History of Austrian Economics – a brief historical sketch | Among the three scholars who accomplished a strong recurrence of theoretical interest in the social sciences in the late 1860s, the Austrian Carl Menger (1840-1921) was in the most unfavorable position. While the work by William Stanley Jevons (1835-1882) was essentially received with passive indifference in London (UK), Leon Walras (1834-1910) of Lausanne (CH), due to his exceedingly complex mathematical presentations was appreciated only by a selected group of congenial people. Menger, however had to cope with intellectual isolation, disinterested colleagues, and a rather cool and insensible reception of his groundbreaking book. Yet, a swift victory of new ideas can hardly be a criterion for an achievement of revolutionary significance. His insight, that the value of goods arises from their relationship to our needs, and thus cannot be inherent in the goods themselves indeed transformed the social sciences.
Although, Carl Menger’s book “Grundsätze der Volkswirthschaftslehre” (Vienna, 1871) was not given proper attention for some years, his elucidation of subjective value and his seminal methodological approach revolutionized economic thinking. Unintentionally and without much external stimulation, Menger thus paved the way for a train of thought that later became famous and influential as the “Austrian School of Economics”. Menger’s appointment as a tutor of Crown Prince Rudolph of Habsburg in 1875 and the famous “Methodenstreit” of the 1880s between the younger German historical school and the Austrian position, fostered his growing academic reputation. While, Eugen von Boehm-Bawerk (1851-1914) and his brother-in-law, Friedrich von Wieser (1851-1926) were not even Menger’s direct students, they quickly picked up the essence of the Grundsätze, continued Menger’s work on the same intellectual niveau, and contributed their seminal insights on capital-, interest-, and value theory.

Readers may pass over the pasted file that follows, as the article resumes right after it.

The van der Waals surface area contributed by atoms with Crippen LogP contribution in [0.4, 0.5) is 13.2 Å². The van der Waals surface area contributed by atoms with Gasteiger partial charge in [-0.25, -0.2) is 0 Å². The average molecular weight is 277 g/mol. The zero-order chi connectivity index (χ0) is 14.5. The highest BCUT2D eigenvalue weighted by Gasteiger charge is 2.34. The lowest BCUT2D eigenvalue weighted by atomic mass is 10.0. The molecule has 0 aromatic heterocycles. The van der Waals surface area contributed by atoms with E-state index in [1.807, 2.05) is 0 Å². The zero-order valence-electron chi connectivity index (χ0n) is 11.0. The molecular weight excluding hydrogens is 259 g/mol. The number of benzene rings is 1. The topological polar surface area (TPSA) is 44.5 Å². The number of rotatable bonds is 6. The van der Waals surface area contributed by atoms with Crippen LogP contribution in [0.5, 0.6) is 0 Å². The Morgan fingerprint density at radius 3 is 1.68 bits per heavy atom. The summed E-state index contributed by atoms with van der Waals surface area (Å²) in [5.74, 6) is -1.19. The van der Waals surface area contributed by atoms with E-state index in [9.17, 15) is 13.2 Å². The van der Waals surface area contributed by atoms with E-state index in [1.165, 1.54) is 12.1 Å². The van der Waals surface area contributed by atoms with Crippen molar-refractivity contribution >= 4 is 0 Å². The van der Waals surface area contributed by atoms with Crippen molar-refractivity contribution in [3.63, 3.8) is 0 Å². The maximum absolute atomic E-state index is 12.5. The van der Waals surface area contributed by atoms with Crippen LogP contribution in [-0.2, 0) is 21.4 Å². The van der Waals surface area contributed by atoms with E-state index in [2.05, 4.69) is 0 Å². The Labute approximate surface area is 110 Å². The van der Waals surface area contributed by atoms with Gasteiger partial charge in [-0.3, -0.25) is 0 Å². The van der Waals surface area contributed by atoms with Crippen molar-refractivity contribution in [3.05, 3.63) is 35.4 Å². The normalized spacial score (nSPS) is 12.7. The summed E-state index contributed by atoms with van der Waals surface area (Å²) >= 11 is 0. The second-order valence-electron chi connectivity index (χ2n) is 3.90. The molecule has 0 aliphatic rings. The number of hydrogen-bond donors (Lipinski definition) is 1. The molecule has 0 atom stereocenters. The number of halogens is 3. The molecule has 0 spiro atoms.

Not before long young, inspired scholars began to flock into the University of Vienna and by the late 1880s the enormous influence of this innovative school was hard to miss in continental Europe, in England, the United States, and in Japan. The Austrian school’s individualistic and subjective methodology, its regard of economics as having a nearer affinity with psychology than with mathematics, and the striking distaste for elegant but somewhat useless models increasingly gained ground. Soon Austrian Economics was not a field within economics anymore but a challenging alternative for looking at the entire domain of the social sciences. With seminal contributions to monetary-, business cycle-, and international trade theory and groundbreaking advances in the economic calculations and public policy debates, the worldwide academic dominance of the Austrian school lasted well into the 1930s. However, mostly due to the volatile political environment and the popularity of John Maynard Keynes’ theories, the firm non-interventionist position of the school was gradually pushed to the public sidelines.
The despicable political and racist bias of the 1930s finally led to the exodus of most of the school’s representatives and Vienna ceased to exist as the world’s leading stronghold for the social sciences. With such eminent scholars as F.A. von Hayek in London, Gottfried von Haberler in Harvard, Ludwig von Mises, Fritz Machlup or Alfred Schuetz in New York, Eric Voegelin in Boston and countless others scattered around the globe, the momentous “brain drain” from Austria turned into a “brain gain” above all for the US, the UK, and Switzerland. The never dormant Austrian School of Economics is currently enjoying a strong and lasting worldwide resurgence, especially in Europe, Latin America, in a number of the new democracies in Eastern Europe, the US, and in Japan. In the US recently the label ‘Austrian Economics’ has come to imply a commitment to a libertarian program. This, however is misleading.